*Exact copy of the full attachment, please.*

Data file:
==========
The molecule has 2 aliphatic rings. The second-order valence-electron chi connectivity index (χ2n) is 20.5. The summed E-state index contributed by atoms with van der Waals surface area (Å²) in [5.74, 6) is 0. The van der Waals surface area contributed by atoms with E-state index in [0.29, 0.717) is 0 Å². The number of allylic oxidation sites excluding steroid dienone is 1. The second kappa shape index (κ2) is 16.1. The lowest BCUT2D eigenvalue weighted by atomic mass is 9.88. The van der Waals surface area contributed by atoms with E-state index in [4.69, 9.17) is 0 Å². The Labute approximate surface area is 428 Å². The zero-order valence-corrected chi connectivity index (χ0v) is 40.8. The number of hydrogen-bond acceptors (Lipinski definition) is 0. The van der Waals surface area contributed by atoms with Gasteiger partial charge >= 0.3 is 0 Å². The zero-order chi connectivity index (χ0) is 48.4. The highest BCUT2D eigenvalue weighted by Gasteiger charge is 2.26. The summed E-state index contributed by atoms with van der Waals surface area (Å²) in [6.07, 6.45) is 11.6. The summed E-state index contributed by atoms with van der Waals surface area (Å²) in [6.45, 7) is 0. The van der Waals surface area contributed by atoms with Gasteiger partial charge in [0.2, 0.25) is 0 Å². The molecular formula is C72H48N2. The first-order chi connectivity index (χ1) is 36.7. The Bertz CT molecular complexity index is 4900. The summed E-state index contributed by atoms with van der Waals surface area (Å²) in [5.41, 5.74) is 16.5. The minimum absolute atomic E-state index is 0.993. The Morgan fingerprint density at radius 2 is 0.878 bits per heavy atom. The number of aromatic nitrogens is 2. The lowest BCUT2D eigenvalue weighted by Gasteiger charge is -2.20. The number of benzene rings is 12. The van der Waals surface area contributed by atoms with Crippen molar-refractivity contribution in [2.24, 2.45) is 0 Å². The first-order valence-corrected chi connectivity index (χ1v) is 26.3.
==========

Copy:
The molecule has 2 aliphatic rings. The second-order valence-electron chi connectivity index (χ2n) is 20.5. The summed E-state index contributed by atoms with van der Waals surface area (Å²) in [5.74, 6) is 0. The van der Waals surface area contributed by atoms with E-state index in [0.29, 0.717) is 0 Å². The number of allylic oxidation sites excluding steroid dienone is 1. The second kappa shape index (κ2) is 16.1. The lowest BCUT2D eigenvalue weighted by atomic mass is 9.88. The van der Waals surface area contributed by atoms with E-state index in [4.69, 9.17) is 0 Å². The Labute approximate surface area is 428 Å². The zero-order valence-corrected chi connectivity index (χ0v) is 40.8. The number of hydrogen-bond acceptors (Lipinski definition) is 0. The van der Waals surface area contributed by atoms with Gasteiger partial charge >= 0.3 is 0 Å². The zero-order chi connectivity index (χ0) is 48.4. The highest BCUT2D eigenvalue weighted by Gasteiger charge is 2.26. The summed E-state index contributed by atoms with van der Waals surface area (Å²) in [6.07, 6.45) is 11.6. The summed E-state index contributed by atoms with van der Waals surface area (Å²) in [6.45, 7) is 0. The van der Waals surface area contributed by atoms with Gasteiger partial charge in [0.2, 0.25) is 0 Å². The molecular formula is C72H48N2. The first-order chi connectivity index (χ1) is 36.7. The Bertz CT molecular complexity index is 4900. The summed E-state index contributed by atoms with van der Waals surface area (Å²) in [5.41, 5.74) is 16.5. The minimum absolute atomic E-state index is 0.993. The Morgan fingerprint density at radius 2 is 0.878 bits per heavy atom. The number of aromatic nitrogens is 2. The lowest BCUT2D eigenvalue weighted by Gasteiger charge is -2.20. The number of benzene rings is 12. The van der Waals surface area contributed by atoms with Crippen molar-refractivity contribution in [2.24, 2.45) is 0 Å². The first-order valence-corrected chi connectivity index (χ1v) is 26.3.